Bowes, George (1527-1580) (DNB00)
BOWES, Sir GEORGE (1527–1580), military commander, was the son of Richard Bowes and Elizabeth Aske [see Bowes, Elizabeth]. At the age of fourteen he was married to Dorothy, daughter of Sir William Mallory of Studley Royal. He early went to the Scottish war, and in 1549 is mentioned as being in command of one hundred cavalry at Douglas. In 1558 he was made marshal of Berwick. Being at this time a widower, he strengthened his position by an alliance with the powerful house of Shrewsbury. He married Jane, daughter of Sir John Talbot of Albrighton. His opinion was often asked by the government about border affairs, and in 1560 he was knighted at Berwick by the Duke of Norfolk. Soon afterwards he resigned the onerous post of marshal of Berwick and retired to his house at Streatlam. In 1567 the privy council gave him a curious commission to get quicksets for hedges to enclose parts of the frontier (Cal. State Papers, For. 1566-8, p. 412). In 1568 he was employed to escort Mary queen of Scots from Carlisle to Bolton Castle. He displayed such courtesy in the discharge of this duty that Mary in later years had a grateful remembrance of his kindness, and wrote to him as to a friend (Memorials of the Rebellion, p. 379). Next year the rebellion of the northern earls threatened Elizabeth's throne, and it was chiefly owing to the steadfastness of Bowes that the rebellion did not become more serious. He remained at Streatlam, in the centre of a disaffected neighbourhood, and faced the unpopularity which his notorious loyalty drew upon his head. Already, on 7 March 1569, Lord Hundson wrote, 'The country is in great hatred of Sir George Bowes so as he dare scant remain there' (Cal. State Papers, For. 1569-71, p. 199). Streatlam was not far from Brancepeth, the seat of the Earl of Westmorland, who was the centre of the disaffected party. Bowes kept a sharp watch on all that was passing, and sent information to the Earl of Sussex, lord president of the north, who was stationed at York. Sussex for some time did not believe that the earls would proceed to any open action. At length their proceedings were so threatening that Bowes thought it safer, on 12 Nov., to leave Streatlam, and shut himself up in the strong castle of Barnard Castle, which belonged to the crown and of which he was. steward. He was empowered to levy forces for the queen, and the well-affected gentlemen of the neighbourhood gathered round him. He wished to use his small force for the purpose of cutting off the rebels who were gathering at Brancepeth; but Sussex hesitated to give permission, and things were allowed to take their course. At last, on 14 Nov., the rebel earls entered Durham, and advanced southwards for the purpose of releasing Queen Mary from her prison at Tutbury. They were not, however, agreed amongst themselves. They changed their plan suddenly and retreated northwards. The sole point in which they were agreed was hatred of Bowes. His house at Streatlam was destroyed, and Barnard Castle was besieged. It was ill supplied with provisions, and the hasty levies which formed its garrison were not adapted to endure hardships. Many of the garrison leapt from the wall and joined the enemy. Bowes held out bravely for eleven days, but dreaded treachery within. He thought it better to surrender while honourable terms were possible. He was permitted to march out with four hundred men. He joined the Earl of Sussex and was appointed provost marshal of the army.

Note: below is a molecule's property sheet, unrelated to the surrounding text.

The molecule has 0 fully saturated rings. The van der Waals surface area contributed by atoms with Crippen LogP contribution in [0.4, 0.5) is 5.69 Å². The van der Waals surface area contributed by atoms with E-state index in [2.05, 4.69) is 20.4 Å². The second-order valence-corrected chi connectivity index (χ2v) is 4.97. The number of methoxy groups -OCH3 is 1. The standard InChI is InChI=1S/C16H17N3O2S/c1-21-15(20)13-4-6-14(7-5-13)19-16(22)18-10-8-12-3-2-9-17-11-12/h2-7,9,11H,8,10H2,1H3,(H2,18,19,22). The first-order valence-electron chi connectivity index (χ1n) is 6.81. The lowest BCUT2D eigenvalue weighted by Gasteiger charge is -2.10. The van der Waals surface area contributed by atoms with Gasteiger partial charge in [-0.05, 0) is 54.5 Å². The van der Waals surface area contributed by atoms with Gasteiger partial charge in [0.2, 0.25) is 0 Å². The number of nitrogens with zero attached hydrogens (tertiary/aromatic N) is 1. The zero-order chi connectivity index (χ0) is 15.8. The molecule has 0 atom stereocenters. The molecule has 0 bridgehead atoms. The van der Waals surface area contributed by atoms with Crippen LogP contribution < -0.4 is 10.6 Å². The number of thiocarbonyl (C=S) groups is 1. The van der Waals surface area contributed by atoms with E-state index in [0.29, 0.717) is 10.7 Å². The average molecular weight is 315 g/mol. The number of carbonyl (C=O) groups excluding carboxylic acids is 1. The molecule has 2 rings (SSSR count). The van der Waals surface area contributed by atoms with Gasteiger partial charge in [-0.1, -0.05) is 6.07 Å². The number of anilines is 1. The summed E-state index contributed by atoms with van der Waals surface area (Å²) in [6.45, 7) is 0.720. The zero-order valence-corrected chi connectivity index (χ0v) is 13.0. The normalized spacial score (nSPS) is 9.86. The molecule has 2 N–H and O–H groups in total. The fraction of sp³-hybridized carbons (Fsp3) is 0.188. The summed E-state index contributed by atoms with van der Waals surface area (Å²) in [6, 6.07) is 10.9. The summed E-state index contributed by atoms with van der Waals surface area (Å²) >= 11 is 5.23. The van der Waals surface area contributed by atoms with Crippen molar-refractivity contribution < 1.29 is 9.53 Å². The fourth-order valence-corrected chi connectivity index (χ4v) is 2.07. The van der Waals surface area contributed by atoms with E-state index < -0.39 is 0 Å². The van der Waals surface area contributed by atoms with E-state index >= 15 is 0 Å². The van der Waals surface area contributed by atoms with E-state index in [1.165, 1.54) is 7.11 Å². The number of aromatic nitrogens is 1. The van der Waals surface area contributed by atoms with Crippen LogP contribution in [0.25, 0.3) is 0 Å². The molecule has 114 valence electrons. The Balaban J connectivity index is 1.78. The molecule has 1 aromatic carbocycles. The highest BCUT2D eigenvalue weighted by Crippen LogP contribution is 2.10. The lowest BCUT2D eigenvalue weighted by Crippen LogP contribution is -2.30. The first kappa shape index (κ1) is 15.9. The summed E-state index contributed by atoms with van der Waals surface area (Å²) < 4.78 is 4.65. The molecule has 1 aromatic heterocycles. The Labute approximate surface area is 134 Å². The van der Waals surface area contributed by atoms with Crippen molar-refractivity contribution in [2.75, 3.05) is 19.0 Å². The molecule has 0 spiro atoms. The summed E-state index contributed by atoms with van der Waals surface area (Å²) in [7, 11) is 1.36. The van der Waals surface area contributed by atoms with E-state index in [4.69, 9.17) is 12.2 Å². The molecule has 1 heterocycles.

By this time the royal army had marched northwards. The rebels, discouraged by the indecision of their leaders, retreated and gradually dispersed. The rebellion was at an end, but Elizabeth had been thoroughly frightened and gave orders that severe punishment should be inflicted on the ringleaders. The executions were carried out by Bowes, as provost marshal, though the lists of those to be executed were drawn out by the Earl of Sussex. Bowes had been the principal sufferer, but he does not appear to have shown any personal vindictiveness. The Earl of Sussex warmly commended him to the gratitude of the queen, both on account of the losses which he had sustained, and for his eminent services. But Bowes appealed in vain to Elizabeth's generosity. Not till 1572 did he receive some grants of forfeited lands, which appear to have been of small value. In 1571 he was elected M.P. for Knaresborough, and in 1572 for Morpeth. In 1576 he was made high sheriff of the county palatine. In 1579 he relieved his brother Robert [see Bowes, Robert, 1535?-1597], who wished for a short leave of absence from the post of marshal of Berwick. His residence in Berwick was both costly and cumbersome, and after staying there for nearly a year he begged to be relieved. Soon after his return to Streatlam he died, in 1580. The general testimony to his character is given in a contemporary letter to Burghley: 'He was the surest pyllore the queen's majesty had in these parts.'
[The letters of Sir George Bowes dealing with the rebellion are given in Sharp's Memorials of the Rebellion of 1569 (1840), where is also the fullest account of the life of Sir George Bowes drawn from manuscripts at Streatlam, p. 373, &c. See also Cal. State Papers, Dom., Addenda, 1566-79.]